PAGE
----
The next morning, I showed John the instructions that came with the antenna and he told me to call the company. When the guy whose vehicle looks like an FBI surveillance van tells you to call the company, things are not looking good. I left the breakfast early to call the company. I was NOT going to let this… this THING win. I left a voice mail for the technical support guy and went inside to watch the Olympics. After some snowboarding and a round or two of women’s biathlon, my phone dinged. Someone had responded to my question online, and he had helpful information! What I didn’t know was that the antenna required a 3/8-inch stud attached to a SO-239 connector. Aha! I jumped in the car, drove to the CB shop at the local Petro truck stop, and miracle of miracles, they had the exact stud I needed! Hallelujah! Unfortunately, it started to rain, so the installation is on hold for another day, but it will happen.
Ham radio is a fun hobby, and there is always a lot to learn. Sometimes, it’s how to use a new piece of equipment. Other times, it’s a little more basic. Next time I order equipment, I’ll make sure I have a list of all the accessories I need.
Time flies, years pass and our long standing traditions seem to lose their significance. As I take time to reflect on my many blessings with my family, health, job and of course SMRA, please take some time to read and ponder this document written by George Washington in October of 1789.
Please make an effort on having a Happy and a blessed Thanksgiving!!
Don – KB3VAX
BY THE PRESIDENT OF THE UNITED STATES OF AMERICA – A PROCLAMATION
Whereas it is the duty of all Nations to acknowledge the providence of almighty God, to obey his will, to be grateful for his benefits, and humbly to implore his protection and favor – and Whereas both Houses of Congress have by their joint Committee requested me “to recommend to the People of the United States a day of public thanksgiving and prayer to be observed by acknowledging with grateful hearts the many signal favors of Almighty God, especially by affording them an opportunity peaceably to establish a form of government for their safety and happiness.”
Now therefore I do recommend and assign Thursday the 26th day of November next to be devoted by the People of these States to the service of that great and glorious Being, who is the beneficent Author of all the good that was, that is, or that will be – That we may then all unite in rendering unto him our sincere and humble thanks – for his kind care and protection of the People of this country previous to their becoming a Nation – for the signal and manifold mercies, and the favorable interpositions of his providence, which we experienced in the course and conclusion of the late war –for the great degree of tranquility, union, and plenty, which we have since enjoyed – for the peaceable and rational manner in which we have been enabled to establish constitutions of government for our safety and happiness, and particularly the national One now lately instituted, for the civil and religious liberty with which we are blessed, and the means we have of acquiring and diffusing useful knowledge; and in general for all the great and various favors which he hath been pleased to confer upon us.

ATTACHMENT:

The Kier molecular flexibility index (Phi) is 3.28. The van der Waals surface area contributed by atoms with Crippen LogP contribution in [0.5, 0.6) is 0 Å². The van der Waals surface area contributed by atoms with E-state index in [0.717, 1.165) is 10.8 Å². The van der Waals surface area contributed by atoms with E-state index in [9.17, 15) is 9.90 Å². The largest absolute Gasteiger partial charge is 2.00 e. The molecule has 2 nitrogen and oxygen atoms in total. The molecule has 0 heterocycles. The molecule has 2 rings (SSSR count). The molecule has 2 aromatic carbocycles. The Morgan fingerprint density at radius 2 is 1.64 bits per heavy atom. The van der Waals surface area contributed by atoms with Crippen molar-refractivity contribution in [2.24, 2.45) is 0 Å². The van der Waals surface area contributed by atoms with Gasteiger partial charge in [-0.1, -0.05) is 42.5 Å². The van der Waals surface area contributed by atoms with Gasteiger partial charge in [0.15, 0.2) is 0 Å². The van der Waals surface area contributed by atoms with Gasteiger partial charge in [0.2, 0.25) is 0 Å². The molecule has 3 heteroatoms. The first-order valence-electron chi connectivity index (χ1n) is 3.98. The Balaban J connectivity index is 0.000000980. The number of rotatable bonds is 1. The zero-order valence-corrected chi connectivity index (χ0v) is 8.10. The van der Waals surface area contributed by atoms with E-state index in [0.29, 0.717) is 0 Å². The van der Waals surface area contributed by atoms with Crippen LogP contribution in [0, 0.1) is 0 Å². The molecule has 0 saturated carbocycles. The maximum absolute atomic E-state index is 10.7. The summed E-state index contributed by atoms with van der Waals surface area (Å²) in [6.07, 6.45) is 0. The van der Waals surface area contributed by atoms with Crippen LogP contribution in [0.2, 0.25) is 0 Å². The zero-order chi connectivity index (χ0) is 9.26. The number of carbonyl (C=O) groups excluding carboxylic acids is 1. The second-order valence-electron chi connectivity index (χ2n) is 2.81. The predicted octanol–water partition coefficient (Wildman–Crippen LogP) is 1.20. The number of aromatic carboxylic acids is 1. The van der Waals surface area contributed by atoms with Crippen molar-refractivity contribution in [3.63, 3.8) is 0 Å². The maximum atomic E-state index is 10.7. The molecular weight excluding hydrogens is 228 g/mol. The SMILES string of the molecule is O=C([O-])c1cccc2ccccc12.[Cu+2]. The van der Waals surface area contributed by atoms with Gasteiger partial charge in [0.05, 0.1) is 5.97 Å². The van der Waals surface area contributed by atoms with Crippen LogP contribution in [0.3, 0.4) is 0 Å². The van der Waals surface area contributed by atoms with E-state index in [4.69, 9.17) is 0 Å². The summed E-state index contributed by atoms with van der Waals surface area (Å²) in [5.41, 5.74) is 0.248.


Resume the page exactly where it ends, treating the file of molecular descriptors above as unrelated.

And also that we may then unite in most humbly offering our prayers and supplications to the great Lord and Ruler of Nations and beseech him to pardon our national and other transgressions – to enable us all, whether in public or private stations, to perform our several and relative duties properly and punctually – to render our national government a blessing to all the People, by constantly being a government of wise, just, and constitutional laws, discreetly and faithfully executed and obeyed – to protect and guide all
Sovereigns and Nations (especially such as have shown kindness unto us) and to bless them with good government, peace, and concord – To promote the knowledge and practice of true religion and virtue, and the increase of science among them and Us – and generally to grant unto all mankind such a degree of temporal prosperity as he alone knows to be best.
Given under my hand at the City of New York the third day of October in the year of our Lord 1789.
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QST for “Contest Corral”. Each month I note in my planner QSO contests that I want to participate in.
ARRL archives is a great way to look for past articles, technical advice and product reviews.
The QST index of Advertisers is an excellent resource to see what is popular on the market and compare costs of similar items and products.
ARRL has excellent articles that keep me informed of current trends and topics.
Many used ARRL to search for clubs who offer FCC testing program (this is how most new hams have found SMRA)
Here are a few of the services that originate from ARRL:
- LOTW – simplifies the QSL process
- Many ARRL sponsored contests
- The Official Observer Notice – helps Amateur Radio operators assist each other to operate their stations in compliance with the (FCC) regulations.
- The hamfest calendar
- Use of the incoming QSL bureau
- Their unique interned email; firstname.lastname@example.org